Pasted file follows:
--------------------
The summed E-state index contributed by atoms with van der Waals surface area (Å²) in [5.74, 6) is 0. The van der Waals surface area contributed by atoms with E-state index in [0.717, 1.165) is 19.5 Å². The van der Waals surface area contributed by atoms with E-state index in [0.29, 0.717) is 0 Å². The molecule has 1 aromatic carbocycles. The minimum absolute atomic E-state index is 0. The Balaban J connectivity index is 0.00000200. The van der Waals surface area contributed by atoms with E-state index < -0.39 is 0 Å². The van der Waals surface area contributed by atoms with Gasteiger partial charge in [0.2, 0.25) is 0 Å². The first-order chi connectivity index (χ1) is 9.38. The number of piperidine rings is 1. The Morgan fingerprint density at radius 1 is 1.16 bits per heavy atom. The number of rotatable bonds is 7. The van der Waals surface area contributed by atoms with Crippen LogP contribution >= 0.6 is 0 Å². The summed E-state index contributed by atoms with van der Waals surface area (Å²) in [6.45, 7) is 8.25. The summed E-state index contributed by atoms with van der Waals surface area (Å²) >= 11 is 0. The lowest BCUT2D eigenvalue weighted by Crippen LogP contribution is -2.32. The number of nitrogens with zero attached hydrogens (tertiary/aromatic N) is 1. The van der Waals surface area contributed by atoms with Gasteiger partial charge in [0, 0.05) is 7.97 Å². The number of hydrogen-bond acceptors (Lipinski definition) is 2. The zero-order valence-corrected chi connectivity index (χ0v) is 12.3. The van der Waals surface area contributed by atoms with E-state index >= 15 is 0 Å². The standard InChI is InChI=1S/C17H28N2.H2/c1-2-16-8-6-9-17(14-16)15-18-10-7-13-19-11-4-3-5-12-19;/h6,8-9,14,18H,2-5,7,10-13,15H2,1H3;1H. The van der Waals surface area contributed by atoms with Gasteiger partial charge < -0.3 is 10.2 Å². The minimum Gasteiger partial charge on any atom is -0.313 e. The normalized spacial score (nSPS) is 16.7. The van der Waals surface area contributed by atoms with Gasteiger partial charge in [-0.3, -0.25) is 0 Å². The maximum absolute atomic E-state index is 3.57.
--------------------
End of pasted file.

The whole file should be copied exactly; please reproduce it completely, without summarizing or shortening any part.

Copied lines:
The summed E-state index contributed by atoms with van der Waals surface area (Å²) in [5.74, 6) is 0. The van der Waals surface area contributed by atoms with E-state index in [0.717, 1.165) is 19.5 Å². The van der Waals surface area contributed by atoms with E-state index in [0.29, 0.717) is 0 Å². The molecule has 1 aromatic carbocycles. The minimum absolute atomic E-state index is 0. The Balaban J connectivity index is 0.00000200. The van der Waals surface area contributed by atoms with E-state index < -0.39 is 0 Å². The van der Waals surface area contributed by atoms with Gasteiger partial charge in [0.2, 0.25) is 0 Å². The first-order chi connectivity index (χ1) is 9.38. The number of piperidine rings is 1. The Morgan fingerprint density at radius 1 is 1.16 bits per heavy atom. The number of rotatable bonds is 7. The van der Waals surface area contributed by atoms with Crippen LogP contribution >= 0.6 is 0 Å². The summed E-state index contributed by atoms with van der Waals surface area (Å²) in [6.45, 7) is 8.25. The summed E-state index contributed by atoms with van der Waals surface area (Å²) >= 11 is 0. The lowest BCUT2D eigenvalue weighted by Crippen LogP contribution is -2.32. The number of nitrogens with zero attached hydrogens (tertiary/aromatic N) is 1. The van der Waals surface area contributed by atoms with Gasteiger partial charge in [0, 0.05) is 7.97 Å². The number of hydrogen-bond acceptors (Lipinski definition) is 2. The zero-order valence-corrected chi connectivity index (χ0v) is 12.3. The van der Waals surface area contributed by atoms with E-state index >= 15 is 0 Å². The standard InChI is InChI=1S/C17H28N2.H2/c1-2-16-8-6-9-17(14-16)15-18-10-7-13-19-11-4-3-5-12-19;/h6,8-9,14,18H,2-5,7,10-13,15H2,1H3;1H. The van der Waals surface area contributed by atoms with Gasteiger partial charge < -0.3 is 10.2 Å². The minimum Gasteiger partial charge on any atom is -0.313 e. The normalized spacial score (nSPS) is 16.7. The van der Waals surface area contributed by atoms with Gasteiger partial charge in [-0.3, -0.25) is 0 Å². The maximum absolute atomic E-state index is 3.57.